Until this week, I felt that I could continue to do whatever I could get away with as long as I didn’t get infected or infect those I love. I could go to the gym and work out if I kept my distance and washed my hands and my weights. I could meet two friends at a restaurant for lunch if I just wiped down the table and didn’t eat with strangers. It was like the story of two men on a camping trip who see a bear coming right at them. One says I’m getting out of here. And the other asks him “do you really think you can outrun that bear?” “I don’t have to,” the first man replies. “I just have to outrun you!” I thought I just had to outrun the 30 percent of people who were going to become infected. I was wrong. I made a mistake. We are all tied together.
If we don’t slow the spread of infection, we are headed towards an absolute disaster where all of our hospitals will be filled beyond capacity and a great many people will die. We are 11 days behind what is happening in Italy, where on Sunday almost 400 people died from COVID-19, and health facilities are turning very sick people away. It is no longer acceptable to do whatever we can safely get away with. We must do everything we possibly can to break the chain of transmission and flatten the epidemic curve so that overwhelming numbers of people don’t get sick at the same time. Everybody must do everything possible if we don’t want to be forced to adopt what was recently suggested by the Italian College of Anesthesia, Analgesia, Resuscitation and Intensive Care: “It may become necessary to establish an age limit for access to intensive care.”
This pandemic is new and there is much we don’t know about it. We don’t know if we ourselves will become sick, and if we do, whether we will survive. We don’t know if those we love will become sick or die. We don’t know how many people in our community are already infected. Without widespread access to testing for the public, our public health officials are, to some extent, flying blind. We don’t know how long this pandemic will last, how many will die. We don’t know how long it will be before our lives return to normal. There is no vaccine or proven effective anti-viral drug and we don’t know when they will be available. We don’t know if we can trust what our government is telling us because we are hearing contradictory things from the country’s top scientists and the administration’s top officials.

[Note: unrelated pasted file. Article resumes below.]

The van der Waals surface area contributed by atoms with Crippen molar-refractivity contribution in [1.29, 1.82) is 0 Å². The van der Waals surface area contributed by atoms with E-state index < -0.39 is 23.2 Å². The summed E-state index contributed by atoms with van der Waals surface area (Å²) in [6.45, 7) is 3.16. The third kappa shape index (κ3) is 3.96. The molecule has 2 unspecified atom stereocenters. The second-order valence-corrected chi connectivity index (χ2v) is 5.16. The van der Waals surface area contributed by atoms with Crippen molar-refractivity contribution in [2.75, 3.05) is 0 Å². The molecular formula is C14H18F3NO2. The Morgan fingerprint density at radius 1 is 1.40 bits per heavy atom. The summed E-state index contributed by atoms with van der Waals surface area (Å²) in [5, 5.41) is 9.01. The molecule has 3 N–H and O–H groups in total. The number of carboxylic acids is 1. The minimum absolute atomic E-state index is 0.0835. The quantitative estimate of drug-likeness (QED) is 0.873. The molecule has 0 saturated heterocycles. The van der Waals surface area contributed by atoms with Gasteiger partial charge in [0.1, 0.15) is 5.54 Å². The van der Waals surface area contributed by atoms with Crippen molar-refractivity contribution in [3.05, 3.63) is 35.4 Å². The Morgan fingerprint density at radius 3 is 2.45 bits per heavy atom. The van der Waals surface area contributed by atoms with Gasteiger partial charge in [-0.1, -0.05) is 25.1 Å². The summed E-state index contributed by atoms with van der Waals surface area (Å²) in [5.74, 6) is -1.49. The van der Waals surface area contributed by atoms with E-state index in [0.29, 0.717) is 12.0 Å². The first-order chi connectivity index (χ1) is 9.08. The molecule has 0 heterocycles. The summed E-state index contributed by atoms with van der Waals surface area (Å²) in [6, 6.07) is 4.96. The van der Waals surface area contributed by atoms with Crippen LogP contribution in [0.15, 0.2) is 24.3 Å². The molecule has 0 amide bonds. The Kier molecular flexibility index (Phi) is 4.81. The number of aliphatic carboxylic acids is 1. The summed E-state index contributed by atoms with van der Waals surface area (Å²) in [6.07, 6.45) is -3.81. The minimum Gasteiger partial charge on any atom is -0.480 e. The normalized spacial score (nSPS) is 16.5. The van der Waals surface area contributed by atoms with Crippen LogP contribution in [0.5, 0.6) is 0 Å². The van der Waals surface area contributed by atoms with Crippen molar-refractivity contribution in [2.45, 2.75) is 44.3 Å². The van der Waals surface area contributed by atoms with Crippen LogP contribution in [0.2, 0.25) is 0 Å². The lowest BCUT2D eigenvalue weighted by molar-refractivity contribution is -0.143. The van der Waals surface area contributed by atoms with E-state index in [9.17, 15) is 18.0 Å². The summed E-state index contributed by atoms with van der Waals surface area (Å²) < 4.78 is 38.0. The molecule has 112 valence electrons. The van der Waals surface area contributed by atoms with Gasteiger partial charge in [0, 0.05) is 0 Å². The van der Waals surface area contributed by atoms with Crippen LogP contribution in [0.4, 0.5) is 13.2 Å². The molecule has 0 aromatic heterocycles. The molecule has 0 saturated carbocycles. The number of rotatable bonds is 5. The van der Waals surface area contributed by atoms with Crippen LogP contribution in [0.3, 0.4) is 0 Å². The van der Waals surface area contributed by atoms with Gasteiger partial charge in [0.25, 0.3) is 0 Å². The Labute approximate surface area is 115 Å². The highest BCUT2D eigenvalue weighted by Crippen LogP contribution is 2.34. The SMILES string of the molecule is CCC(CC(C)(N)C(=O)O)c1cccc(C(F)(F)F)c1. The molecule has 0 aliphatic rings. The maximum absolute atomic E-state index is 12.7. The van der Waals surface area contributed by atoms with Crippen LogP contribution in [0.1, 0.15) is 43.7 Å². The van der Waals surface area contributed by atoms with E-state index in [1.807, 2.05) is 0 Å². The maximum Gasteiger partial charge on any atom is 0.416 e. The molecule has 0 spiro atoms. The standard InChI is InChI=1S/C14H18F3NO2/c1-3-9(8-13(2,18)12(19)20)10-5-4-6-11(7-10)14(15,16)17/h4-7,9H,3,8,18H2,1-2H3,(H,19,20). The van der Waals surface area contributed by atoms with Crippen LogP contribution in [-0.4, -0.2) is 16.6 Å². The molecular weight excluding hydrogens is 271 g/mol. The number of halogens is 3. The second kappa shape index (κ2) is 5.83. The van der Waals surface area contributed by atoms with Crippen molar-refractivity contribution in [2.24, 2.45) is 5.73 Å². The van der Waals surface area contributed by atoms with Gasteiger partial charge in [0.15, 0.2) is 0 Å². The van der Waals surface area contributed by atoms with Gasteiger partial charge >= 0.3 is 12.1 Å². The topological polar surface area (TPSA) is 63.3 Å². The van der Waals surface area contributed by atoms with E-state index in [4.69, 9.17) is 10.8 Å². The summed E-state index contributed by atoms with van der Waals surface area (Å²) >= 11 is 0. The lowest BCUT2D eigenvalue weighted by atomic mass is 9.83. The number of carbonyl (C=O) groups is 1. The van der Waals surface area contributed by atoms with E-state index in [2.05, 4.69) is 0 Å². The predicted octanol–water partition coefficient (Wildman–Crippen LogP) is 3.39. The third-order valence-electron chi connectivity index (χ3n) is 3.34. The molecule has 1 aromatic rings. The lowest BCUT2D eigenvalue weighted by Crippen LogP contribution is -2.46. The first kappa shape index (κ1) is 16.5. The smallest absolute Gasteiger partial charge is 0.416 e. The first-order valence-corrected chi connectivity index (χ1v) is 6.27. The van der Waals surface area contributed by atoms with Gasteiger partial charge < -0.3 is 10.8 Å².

We’ve always turned to CDC right here in Atlanta for science-based health information, but now we wonder whether they are free to give us the facts and tell us the truth. Some of us have had our faith in CDC shaken because we hear that CDC is responsible for our not having adequate numbers of tests for the coronavirus. Mistakes were reportedly made by CDC when they decided not to adopt the World Health Organization test, but to develop their own.